With Alberta on board, Hockey Canada is planning to introduce documents and medical data to spearhead discussions for a nationwide ban on bodychecking at the peewee level.
The issue of player safety and hitting among 11- and 12-year-olds will be presented to Hockey Canada’s board of directors at this month’s annual general meeting in Charlottetown.
Paul Carson, Hockey Canada’s vice-president of hockey development, will make a formal presentation outlining the risks and effects of young players being allowed to bodycheck one another at a pivotal stage in their development.
Included in the presentation will be much of the information Hockey Alberta used to announce Wednesday it was banning bodychecking among peewees beginning this fall.
Hockey officials in the
province took note of a five-
year University of Calgary study that showed Alberta peewee players were at three times the risk of being injured, and four times the risk of suffering a concussion, than peewees in Quebec, where hitting wasn’t allowed.
The study also showed concussion symptoms usually go away in seven to 10 days in 80 per cent of cases, but for some patients the effects can last for weeks, even years.
Hockey Alberta’s decision puts it in line with Quebec and the Ontario Minor Hockey Association, which has taken bodychecking out of its house-league programs at all levels. British Columbia has removed bodychecking in various recreation leagues.
Carson, who helped Hockey Alberta formulate its ban, will also rely on the opinions of an advisory group consisting of psychology and kinesiology experts when he outlines his talk to Hockey Canada’s 31 voting directors.
“We did have a preliminary discussion with the board during the women’s world championship in Ottawa [last month],” Carson said. “We had an opportunity to present a number of issues. Bodychecking was one. There’ll be no surprises at the AGM.”
Hockey Alberta also announced the creation of a “player safety strategy to focus on the reduction of serious injuries in the game at all levels.”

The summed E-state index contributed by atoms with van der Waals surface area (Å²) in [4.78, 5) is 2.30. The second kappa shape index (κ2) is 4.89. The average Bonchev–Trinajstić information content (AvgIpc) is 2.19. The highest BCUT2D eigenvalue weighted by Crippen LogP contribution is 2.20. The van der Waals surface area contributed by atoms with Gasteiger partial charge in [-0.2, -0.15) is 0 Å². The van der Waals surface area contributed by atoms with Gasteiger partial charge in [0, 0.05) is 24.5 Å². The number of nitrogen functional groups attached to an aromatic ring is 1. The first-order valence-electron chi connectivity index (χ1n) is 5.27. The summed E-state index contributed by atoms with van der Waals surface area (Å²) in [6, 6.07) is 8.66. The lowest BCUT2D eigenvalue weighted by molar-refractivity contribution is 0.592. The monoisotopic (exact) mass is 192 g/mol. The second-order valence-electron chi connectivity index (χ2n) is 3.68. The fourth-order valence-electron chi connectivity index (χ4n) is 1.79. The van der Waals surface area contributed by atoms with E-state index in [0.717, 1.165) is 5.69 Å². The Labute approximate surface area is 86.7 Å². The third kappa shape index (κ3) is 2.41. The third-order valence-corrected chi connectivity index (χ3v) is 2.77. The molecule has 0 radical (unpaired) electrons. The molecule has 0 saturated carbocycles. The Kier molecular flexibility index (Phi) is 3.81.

The moves were applauded.
Alberta Liberal health critic Dr. David Swann issued a statement saying: “By banning bodychecking for players under 13, we can prevent at least 1,500 injuries, including 400 concussions, which can be devastating for our young people. … This decision also has the potential to save Alberta more than $210,000 a year in direct public health-care costs.”
Calgary peewee coach Mark Howell, who also coaches the University of Calgary men’s hockey team, supported the bodychecking ban, insisting peewee players should concentrate on developing their skills without worrying about being hit.
“We need to introduce checking, but not body contact,” Howell said. “We can teach stick positioning, proper angling, rubbing a player off without bodychecking him. We need to give the kids time to learn the fine motor skills to play the game at high speeds. The longer we give them, the more equipped they’ll be to move forward when bodychecking is allowed.”
Hockey Canada is looking to make the game safer to better recruit and retain its minor-hockey membership numbers.
More than 8,000 children dropped out of the sport this season compared to the year before. Many parents are concerned about the sport’s dangers and potential for injury.